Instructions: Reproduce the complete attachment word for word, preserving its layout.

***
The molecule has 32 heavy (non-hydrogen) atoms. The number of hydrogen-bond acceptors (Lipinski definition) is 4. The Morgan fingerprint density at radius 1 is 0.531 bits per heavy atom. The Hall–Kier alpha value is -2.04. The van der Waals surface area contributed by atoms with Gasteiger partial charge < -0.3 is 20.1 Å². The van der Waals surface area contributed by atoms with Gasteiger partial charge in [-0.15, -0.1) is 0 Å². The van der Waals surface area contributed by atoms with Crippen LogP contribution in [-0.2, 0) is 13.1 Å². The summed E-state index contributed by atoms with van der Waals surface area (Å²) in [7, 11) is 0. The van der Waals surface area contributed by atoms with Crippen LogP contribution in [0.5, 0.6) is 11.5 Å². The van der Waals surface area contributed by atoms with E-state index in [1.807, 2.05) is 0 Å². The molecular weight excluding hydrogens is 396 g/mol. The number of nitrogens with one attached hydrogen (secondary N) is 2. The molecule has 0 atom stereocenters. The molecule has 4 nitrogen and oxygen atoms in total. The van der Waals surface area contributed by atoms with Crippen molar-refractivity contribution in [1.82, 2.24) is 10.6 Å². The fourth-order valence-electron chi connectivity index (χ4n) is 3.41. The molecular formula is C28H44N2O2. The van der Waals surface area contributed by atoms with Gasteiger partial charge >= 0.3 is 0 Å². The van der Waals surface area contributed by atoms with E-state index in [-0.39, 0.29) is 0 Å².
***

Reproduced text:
The molecule has 32 heavy (non-hydrogen) atoms. The number of hydrogen-bond acceptors (Lipinski definition) is 4. The Morgan fingerprint density at radius 1 is 0.531 bits per heavy atom. The Hall–Kier alpha value is -2.04. The van der Waals surface area contributed by atoms with Gasteiger partial charge < -0.3 is 20.1 Å². The van der Waals surface area contributed by atoms with Gasteiger partial charge in [-0.15, -0.1) is 0 Å². The van der Waals surface area contributed by atoms with Crippen LogP contribution in [-0.2, 0) is 13.1 Å². The summed E-state index contributed by atoms with van der Waals surface area (Å²) in [7, 11) is 0. The van der Waals surface area contributed by atoms with Crippen LogP contribution in [0.5, 0.6) is 11.5 Å². The van der Waals surface area contributed by atoms with E-state index in [1.807, 2.05) is 0 Å². The molecular weight excluding hydrogens is 396 g/mol. The number of nitrogens with one attached hydrogen (secondary N) is 2. The molecule has 0 atom stereocenters. The molecule has 4 nitrogen and oxygen atoms in total. The van der Waals surface area contributed by atoms with Crippen molar-refractivity contribution in [1.82, 2.24) is 10.6 Å². The fourth-order valence-electron chi connectivity index (χ4n) is 3.41. The molecular formula is C28H44N2O2. The van der Waals surface area contributed by atoms with Gasteiger partial charge >= 0.3 is 0 Å². The van der Waals surface area contributed by atoms with E-state index in [-0.39, 0.29) is 0 Å².